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Turkey trial of Saudi suspects in Khashoggi murder begins in absentia

The trial in absentia of 20 Saudi suspects accused in the murder of journalist Jamal Khashoggi in 2018, including two former aides to Saudi Crown Prince Mohammed bin Salman, began in Istanbul Friday,
Khashoggi was an insider-turned-critic who wrote for The Washington Post before he was killed inside the Saudi consulate in Istanbul on October 2, 2018 to obtain documents necessary for his wedding to Turkish fiancee Hatice Cengiz.

The suspects were charged with “deliberately and monstrously killing, causing torment,” and prosecutors have issued arrest warrants for them.

Turkish prosecutors claim Saudi deputy intelligence chief Ahmed al-Assiri and the royal court’s media czar Saud al-Qahtani led the operation and gave orders to a Saudi hit team.

Cengiz was attending the trial alongside the UN special rapporteur on extrajudicial, summary or arbitrary executions, Agnes Callamard, who has directly linked the crown prince to the killing, an AFP correspondent said.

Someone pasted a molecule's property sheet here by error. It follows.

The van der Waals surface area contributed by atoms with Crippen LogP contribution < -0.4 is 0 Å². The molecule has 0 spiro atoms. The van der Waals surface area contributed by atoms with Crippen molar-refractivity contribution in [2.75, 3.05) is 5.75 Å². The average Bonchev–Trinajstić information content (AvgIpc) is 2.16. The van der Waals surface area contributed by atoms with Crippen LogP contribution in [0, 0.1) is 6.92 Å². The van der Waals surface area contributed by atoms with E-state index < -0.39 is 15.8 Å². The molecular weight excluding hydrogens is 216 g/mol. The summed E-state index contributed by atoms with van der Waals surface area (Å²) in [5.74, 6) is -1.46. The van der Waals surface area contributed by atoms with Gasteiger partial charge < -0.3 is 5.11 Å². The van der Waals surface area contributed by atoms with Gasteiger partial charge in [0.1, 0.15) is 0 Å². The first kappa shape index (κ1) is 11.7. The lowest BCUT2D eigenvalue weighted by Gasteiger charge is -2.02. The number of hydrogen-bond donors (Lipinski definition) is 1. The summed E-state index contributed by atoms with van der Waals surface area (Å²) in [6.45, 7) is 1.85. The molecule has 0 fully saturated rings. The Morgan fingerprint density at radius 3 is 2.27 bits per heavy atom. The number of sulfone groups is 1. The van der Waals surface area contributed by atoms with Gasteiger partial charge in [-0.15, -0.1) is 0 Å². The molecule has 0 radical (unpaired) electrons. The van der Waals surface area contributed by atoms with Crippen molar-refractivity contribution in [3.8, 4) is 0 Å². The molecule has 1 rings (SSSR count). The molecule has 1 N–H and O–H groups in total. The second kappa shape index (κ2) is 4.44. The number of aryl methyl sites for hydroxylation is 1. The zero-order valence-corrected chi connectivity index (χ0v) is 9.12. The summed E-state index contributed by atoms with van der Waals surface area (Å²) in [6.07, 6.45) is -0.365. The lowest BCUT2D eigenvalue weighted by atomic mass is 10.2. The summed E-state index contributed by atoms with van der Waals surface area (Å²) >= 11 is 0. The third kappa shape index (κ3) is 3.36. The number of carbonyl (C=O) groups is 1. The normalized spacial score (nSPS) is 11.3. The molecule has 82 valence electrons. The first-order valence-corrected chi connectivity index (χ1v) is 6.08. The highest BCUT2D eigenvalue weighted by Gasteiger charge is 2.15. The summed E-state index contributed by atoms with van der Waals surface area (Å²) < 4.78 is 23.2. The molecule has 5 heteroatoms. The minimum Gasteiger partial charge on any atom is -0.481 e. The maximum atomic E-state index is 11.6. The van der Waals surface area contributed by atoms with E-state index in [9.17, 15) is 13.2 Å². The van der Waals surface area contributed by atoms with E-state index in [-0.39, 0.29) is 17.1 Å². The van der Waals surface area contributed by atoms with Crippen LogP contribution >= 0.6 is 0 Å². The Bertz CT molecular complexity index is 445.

Yasin Aktay, a close friend of Khashoggi and advisor to Turkish President Recep Tayyip Erdogan’s ruling party, was also in the courtroom.

Cengiz said she hoped the trial “brings to light the whereabouts of Jamal’s body, the evidence against the killers and the evidence of those behind the gruesome murder.”

“I will continue to pursue all legal avenues to hold Jamal’s killers accountable and I will not rest until we get justice for Jamal,” she told AFP before the trial.

Khashoggi was killed and dismembered at the Saudi consulate in a case that damaged the reputation of the crown prince despite his strenuous denial of any involvement.

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Khashoggi’s remains have never been found.

Saudi Arabia describes the murder as a “rogue” operation.

A closed-door trial in Saudi Arabia ended in December with five unnamed people sentenced to death.

The crown prince’s former aides, Assiri and Qahtani, were exonerated.

The sons of Khashoggi said they forgave his killers in May this year, a moved expected to allow the government to grant clemency for the five convicts on death row.

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